Secret dairies kept by the girls while in captivity showed that the terrorists whisked them away after their (Boko Haram) robbery operation in the school failed.
Secret dairies kept by the girls while in captivity, which were obtained by the news organisation, showed that the terrorists whisked them away after their (Boko Haram) robbery operation in the school failed.
The girls, who spent three brutal years in the terrorists' captivity, were kidnapped from their hostel at the Government Secondary School, Chibok, Borno State by Boko Haram fighters on April 14, 2014.
In the diaries, one of the girls, Naomi Adamu, said Boko Haram's primary operation at the chibok school was to to steal machinery for house building.
But when they did not find what they were looking for, the terrorists were not sure if they should attack the girls or kidnap them.
"One boy said they should burn us all, and they (some of the other fighters) said, ‘No, let us take them with us to Sambisa (Boko Haram’s remote forest base) … if we take them to Shekau (the group’s leader), he will know what to do,’" Adamu wrote.
Adamu was among 82 of the Chibok girls released by Boko Haram in May – part of a second batch after 21 of them were freed in October. The rescued girls are said to be going through a "restoration process" at an undisclosed location in Abuja
About 113 of the girls are believed to be still held by the militants.
The girls said they started documenting their ordeal a few months after the abduction, when the terror group gave them exercise books to use during Koranic lessons.
To hide the diaries from their captors, the girls would bury the notebooks in the ground, or carry them in their underwear.
The diaries were said to have been written by Adamu and her friend, Sarah Samuel - the authenticity of the book cannot be verified.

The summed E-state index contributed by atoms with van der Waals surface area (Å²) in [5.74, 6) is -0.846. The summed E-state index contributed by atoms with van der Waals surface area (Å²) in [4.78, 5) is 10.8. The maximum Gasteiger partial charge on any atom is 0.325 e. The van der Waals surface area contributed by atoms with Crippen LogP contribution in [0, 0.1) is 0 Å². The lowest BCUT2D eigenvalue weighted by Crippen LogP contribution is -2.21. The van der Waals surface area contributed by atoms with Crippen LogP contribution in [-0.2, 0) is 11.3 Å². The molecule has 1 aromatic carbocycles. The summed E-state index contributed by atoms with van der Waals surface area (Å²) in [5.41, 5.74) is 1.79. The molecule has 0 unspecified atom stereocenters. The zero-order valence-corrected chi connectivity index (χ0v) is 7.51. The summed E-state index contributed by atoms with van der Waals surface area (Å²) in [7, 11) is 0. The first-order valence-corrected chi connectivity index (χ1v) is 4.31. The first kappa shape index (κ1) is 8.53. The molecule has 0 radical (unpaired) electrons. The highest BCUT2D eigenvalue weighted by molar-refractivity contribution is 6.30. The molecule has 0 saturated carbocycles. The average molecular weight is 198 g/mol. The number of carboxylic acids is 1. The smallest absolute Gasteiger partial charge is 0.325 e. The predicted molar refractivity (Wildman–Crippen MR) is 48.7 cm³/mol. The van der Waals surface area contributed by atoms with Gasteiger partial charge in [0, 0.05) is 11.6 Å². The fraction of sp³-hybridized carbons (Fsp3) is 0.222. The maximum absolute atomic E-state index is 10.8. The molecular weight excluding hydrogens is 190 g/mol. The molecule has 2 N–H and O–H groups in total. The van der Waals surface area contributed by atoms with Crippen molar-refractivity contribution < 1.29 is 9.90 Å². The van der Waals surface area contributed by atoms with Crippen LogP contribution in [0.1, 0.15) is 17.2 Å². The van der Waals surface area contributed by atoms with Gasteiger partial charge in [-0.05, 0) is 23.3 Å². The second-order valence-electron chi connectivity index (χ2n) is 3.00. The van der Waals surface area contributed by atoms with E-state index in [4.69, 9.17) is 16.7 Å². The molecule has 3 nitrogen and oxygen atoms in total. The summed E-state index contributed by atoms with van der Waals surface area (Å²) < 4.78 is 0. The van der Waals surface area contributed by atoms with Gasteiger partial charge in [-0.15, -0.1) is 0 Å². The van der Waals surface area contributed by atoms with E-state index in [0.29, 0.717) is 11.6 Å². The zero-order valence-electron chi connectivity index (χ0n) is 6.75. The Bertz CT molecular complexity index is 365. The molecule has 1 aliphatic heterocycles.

It was gathered that three of the other Chibok girls also contributed to the bitter tale, with some parts written in less coherent Hausa.
"We wrote it together. When one person got tired, she would give it to another person to continue," Adamu, 24, said from the state safe house in Abuja.
According to them, life in Sambisa involved regular beatings, Koranic lessons, domestic labour and pressure to marry and convert.
When five girls tried to escape, the militants tied them up, dug a hole in the ground, and turned to one of their classmates, the report said.
The jihadists were said to have handed her a blade and said 'cut off the girls’ heads, or lose your own’.
"We are begging them. We are crying. They said if next we ran away, they are going to cut off our necks," Adamu wrote.
On another occasion, the militants gathered those girls who had refused to embrace Islam, brought out jerry cans purportedly filled with petrol and threatened to burn them alive.
"They said, ‘You want to die. You don’t want to be Muslim, (so) we are going to burn you," the diary entry read.
The militants later burst into laughter – the cans contained nothing but water, the girls wrote.
While in captivity, some of the girls were said to have escaped, and ended up in a nearby shop where they asked the owners for help, as well as food and water.
"The girls said, ‘We are those that Boko Haram kidnapped from (the school) in Chibok,’” Adamu wrote.
"One of the people (in the shop) said: ‘Are these not Shekau’s children?’"
Although the shop owners let the girls stay the night, they took them back to Boko Haram’s base the next day.
The girls were whipped and threatened with decapitation.